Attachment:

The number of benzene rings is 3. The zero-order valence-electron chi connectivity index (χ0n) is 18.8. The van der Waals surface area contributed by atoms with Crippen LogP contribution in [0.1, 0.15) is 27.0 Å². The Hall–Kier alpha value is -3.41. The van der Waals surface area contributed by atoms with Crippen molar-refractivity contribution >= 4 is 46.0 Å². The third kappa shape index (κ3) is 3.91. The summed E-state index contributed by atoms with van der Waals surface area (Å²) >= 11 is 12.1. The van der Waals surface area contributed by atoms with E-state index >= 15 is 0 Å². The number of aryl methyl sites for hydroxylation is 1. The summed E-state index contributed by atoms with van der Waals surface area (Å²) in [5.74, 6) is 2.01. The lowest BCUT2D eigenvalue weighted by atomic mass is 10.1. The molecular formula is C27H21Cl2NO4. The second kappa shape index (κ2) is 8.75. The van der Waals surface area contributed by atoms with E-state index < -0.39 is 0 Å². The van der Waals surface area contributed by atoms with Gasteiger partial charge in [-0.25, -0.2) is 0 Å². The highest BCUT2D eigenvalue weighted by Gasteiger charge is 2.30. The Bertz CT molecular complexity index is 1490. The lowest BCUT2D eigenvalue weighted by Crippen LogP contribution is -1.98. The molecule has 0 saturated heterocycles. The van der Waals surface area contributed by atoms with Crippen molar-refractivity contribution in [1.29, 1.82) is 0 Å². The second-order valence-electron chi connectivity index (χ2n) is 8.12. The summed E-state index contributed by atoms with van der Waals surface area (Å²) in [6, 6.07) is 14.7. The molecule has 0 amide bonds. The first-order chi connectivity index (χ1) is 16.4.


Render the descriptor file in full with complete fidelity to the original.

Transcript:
The number of benzene rings is 3. The zero-order valence-electron chi connectivity index (χ0n) is 18.8. The van der Waals surface area contributed by atoms with Crippen LogP contribution in [0.1, 0.15) is 27.0 Å². The Hall–Kier alpha value is -3.41. The van der Waals surface area contributed by atoms with Crippen molar-refractivity contribution >= 4 is 46.0 Å². The third kappa shape index (κ3) is 3.91. The summed E-state index contributed by atoms with van der Waals surface area (Å²) >= 11 is 12.1. The van der Waals surface area contributed by atoms with E-state index >= 15 is 0 Å². The number of aryl methyl sites for hydroxylation is 1. The summed E-state index contributed by atoms with van der Waals surface area (Å²) in [5.74, 6) is 2.01. The lowest BCUT2D eigenvalue weighted by atomic mass is 10.1. The molecular formula is C27H21Cl2NO4. The second kappa shape index (κ2) is 8.75. The van der Waals surface area contributed by atoms with E-state index < -0.39 is 0 Å². The van der Waals surface area contributed by atoms with Gasteiger partial charge in [-0.25, -0.2) is 0 Å². The highest BCUT2D eigenvalue weighted by Gasteiger charge is 2.30. The Bertz CT molecular complexity index is 1490. The lowest BCUT2D eigenvalue weighted by Crippen LogP contribution is -1.98. The molecule has 0 saturated heterocycles. The van der Waals surface area contributed by atoms with Crippen molar-refractivity contribution in [1.29, 1.82) is 0 Å². The second-order valence-electron chi connectivity index (χ2n) is 8.12. The summed E-state index contributed by atoms with van der Waals surface area (Å²) in [6, 6.07) is 14.7. The molecule has 0 amide bonds. The first-order chi connectivity index (χ1) is 16.4.